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by Ruaraidh Gilmour
08 August 2023
Education staff vote for strike action

Ten council areas have voted for industrial action | Alamy

Education staff vote for strike action

Staff in education and early years have voted to take industrial action across ten local authorities over an “escalating” pay dispute, Unite has confirmed. 

Thousands of council workers, including janitors, cleaners, caterers, classroom assistants and administrative staff, are now set to strike after the summer break.  

Council areas that are set to be impacted by the industrial action are: Argyll and Bute, Clackmannanshire, Comhairle nan Eilean Siar, Dundee, East Dunbartonshire, East Renfrewshire, Fife, Glasgow City, Inverclyde and Orkney. 

84 per cent of education staff rejected the current 5.5 per cent pay offer in a consultative ballot held by Unite in May. The current rate of broader inflation (RPI) stands at 10.7 per cent.  

Unite has called on First Minister Humza Yousaf to intervene in the pay dispute after they described a “collapse” in the negotiations with COSLA. 

Sharon Graham, general secretary of Unite said: “The message for both the Scottish Government and COSLA is loud and clear. 

“Thousands of our members have voted to take strike action in education and early years services because they won’t accept a real-terms pay cut. 

“Our members deserve far more than the five per cent being served up by the politicians. We will support our members all the way in their fight for better jobs, pay and conditions in local government.” 

Graham McNab, Unite industrial officer, added: “Unite’s members will no longer be taken for granted or undervalued across Scottish councils. Our education and early years members are key workers who help to ensure that children have the safest and best possible learning environment. 

“A five per cent pay offer when the broader cost of living remains in double digits is a harsh real terms pay cut no matter how much spin COSLA and the Scottish Government try to put on it.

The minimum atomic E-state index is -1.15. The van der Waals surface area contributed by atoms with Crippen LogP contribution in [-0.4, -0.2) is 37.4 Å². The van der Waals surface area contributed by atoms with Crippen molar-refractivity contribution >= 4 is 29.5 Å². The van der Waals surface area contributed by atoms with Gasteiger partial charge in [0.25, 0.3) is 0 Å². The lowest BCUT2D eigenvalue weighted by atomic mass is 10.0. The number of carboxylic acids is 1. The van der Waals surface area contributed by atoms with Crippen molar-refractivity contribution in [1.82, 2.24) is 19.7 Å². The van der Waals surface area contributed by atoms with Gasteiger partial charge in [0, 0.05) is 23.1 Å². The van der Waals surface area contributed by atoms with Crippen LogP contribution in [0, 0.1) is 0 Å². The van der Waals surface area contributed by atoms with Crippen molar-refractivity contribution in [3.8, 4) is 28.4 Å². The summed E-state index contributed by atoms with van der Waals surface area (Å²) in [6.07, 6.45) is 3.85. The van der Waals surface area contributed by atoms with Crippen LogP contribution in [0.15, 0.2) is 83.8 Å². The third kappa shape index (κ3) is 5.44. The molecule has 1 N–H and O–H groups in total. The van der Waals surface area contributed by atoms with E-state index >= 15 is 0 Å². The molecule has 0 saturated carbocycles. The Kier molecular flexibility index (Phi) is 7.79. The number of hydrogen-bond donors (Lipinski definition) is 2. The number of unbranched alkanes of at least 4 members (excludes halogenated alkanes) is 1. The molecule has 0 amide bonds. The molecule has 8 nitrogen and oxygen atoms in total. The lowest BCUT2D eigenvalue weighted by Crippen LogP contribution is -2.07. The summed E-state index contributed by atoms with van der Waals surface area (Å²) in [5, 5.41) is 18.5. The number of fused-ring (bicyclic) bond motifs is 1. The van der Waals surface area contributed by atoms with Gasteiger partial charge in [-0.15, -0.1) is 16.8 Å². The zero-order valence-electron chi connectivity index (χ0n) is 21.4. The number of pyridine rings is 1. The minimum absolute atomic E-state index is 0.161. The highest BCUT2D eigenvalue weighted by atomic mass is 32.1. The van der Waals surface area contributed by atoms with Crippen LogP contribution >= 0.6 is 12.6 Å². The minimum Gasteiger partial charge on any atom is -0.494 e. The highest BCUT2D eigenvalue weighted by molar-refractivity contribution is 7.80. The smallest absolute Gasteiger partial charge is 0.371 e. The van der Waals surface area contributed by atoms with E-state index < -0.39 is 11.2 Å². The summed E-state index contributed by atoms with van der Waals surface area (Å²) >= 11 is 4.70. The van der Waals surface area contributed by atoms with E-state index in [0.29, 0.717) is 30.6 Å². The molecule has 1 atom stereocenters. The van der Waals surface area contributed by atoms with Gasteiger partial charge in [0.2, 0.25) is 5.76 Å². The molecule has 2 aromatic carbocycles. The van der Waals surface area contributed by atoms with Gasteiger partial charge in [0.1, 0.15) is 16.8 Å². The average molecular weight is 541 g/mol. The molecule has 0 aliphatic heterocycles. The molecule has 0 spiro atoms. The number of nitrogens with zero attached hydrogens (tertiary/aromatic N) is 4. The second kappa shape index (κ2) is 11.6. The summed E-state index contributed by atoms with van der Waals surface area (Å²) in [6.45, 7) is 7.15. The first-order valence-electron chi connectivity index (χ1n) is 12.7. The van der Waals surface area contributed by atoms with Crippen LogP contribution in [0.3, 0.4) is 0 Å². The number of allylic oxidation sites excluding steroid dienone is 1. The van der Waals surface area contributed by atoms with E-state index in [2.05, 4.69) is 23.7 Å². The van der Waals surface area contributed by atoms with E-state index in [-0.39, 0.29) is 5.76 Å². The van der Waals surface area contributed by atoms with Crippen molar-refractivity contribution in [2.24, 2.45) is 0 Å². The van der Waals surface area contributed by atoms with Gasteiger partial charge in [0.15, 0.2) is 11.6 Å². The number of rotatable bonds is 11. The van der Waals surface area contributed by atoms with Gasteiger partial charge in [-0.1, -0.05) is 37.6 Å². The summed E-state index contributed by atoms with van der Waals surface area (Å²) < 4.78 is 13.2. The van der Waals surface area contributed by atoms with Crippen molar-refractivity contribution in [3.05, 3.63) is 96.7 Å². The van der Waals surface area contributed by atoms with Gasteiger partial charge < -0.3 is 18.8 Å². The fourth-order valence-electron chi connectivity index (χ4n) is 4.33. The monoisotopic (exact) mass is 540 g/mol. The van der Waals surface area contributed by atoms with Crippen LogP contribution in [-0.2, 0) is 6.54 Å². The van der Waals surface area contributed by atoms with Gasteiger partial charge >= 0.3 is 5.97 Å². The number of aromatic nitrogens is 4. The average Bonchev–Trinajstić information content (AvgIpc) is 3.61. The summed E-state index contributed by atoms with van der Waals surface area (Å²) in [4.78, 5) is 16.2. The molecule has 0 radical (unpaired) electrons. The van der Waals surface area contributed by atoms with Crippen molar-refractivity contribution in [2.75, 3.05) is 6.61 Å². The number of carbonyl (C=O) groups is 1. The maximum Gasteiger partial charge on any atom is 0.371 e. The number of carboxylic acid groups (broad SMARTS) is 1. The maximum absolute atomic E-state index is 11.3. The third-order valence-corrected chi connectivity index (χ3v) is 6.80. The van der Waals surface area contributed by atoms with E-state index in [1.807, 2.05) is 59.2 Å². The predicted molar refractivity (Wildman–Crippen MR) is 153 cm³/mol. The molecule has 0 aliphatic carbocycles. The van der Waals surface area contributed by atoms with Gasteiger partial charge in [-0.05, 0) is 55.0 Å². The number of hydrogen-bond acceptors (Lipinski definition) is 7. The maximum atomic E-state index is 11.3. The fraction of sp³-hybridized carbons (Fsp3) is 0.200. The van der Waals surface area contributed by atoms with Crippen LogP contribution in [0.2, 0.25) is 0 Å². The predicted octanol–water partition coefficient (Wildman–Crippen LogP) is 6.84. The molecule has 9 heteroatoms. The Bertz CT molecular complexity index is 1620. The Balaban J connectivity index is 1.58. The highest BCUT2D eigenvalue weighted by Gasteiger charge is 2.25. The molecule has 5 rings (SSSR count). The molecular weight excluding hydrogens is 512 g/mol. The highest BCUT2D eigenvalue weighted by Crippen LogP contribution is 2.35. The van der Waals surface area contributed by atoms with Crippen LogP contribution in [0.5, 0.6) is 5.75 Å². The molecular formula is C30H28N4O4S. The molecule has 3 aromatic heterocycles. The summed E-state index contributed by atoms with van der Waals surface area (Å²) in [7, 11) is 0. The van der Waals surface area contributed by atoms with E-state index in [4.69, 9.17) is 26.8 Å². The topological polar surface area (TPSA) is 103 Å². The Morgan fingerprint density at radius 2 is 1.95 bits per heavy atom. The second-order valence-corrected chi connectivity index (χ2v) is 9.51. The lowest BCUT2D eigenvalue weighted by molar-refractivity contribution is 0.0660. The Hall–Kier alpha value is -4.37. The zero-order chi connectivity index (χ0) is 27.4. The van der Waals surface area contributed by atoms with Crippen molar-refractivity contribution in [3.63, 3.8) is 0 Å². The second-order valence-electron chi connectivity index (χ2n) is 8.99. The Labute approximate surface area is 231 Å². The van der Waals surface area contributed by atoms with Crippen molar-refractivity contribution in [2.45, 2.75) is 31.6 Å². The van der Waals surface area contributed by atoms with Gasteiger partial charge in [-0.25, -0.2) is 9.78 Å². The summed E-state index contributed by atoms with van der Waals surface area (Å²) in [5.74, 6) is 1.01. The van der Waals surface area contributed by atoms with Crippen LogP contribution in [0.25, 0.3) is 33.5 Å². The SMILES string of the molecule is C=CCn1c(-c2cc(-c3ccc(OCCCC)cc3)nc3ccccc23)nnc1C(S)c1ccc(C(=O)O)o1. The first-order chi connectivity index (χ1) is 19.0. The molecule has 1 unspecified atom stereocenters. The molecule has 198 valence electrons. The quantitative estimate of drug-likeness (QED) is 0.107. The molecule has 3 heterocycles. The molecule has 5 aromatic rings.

“The politicians have the power to prevent any industrial action hitting schools and early years services. The real question for them is - do they want to play politics with each other at the expense of council workers, or pay our members what they deserve?” 

A COSLA spokesperson said: “The reality of the situation is that as employers, council leaders have made a strong offer to the workforce.  A strong offer which clearly illustrates the value Councils place on their workforce, and it compares well to other sectors. It recognises the cost-of-living pressures on our workforce and critically, it seeks to protect jobs and services. 

“While the offer value in year is 5.5 per cent, the average uplift on salaries going into the next financial year is 7 per cent. 

“Those on the Scottish Local Government Living Wage would get 9.12 per cent and those at higher grades, where Councils are experiencing severe recruitment challenges, would see 6.05 per cent. 

“It is an offer which recognises both the vital role of the people who deliver our essential services across Councils every day and the value that we, as employers, place on them.   

“Crucially, it also raises the Scottish Local Government Living Wage by 99p to £11.84 per hour and sets out a commitment to work with our Trade Unions to develop a road map to £15 per hour in a way that protects our workforce and services we deliver.” 

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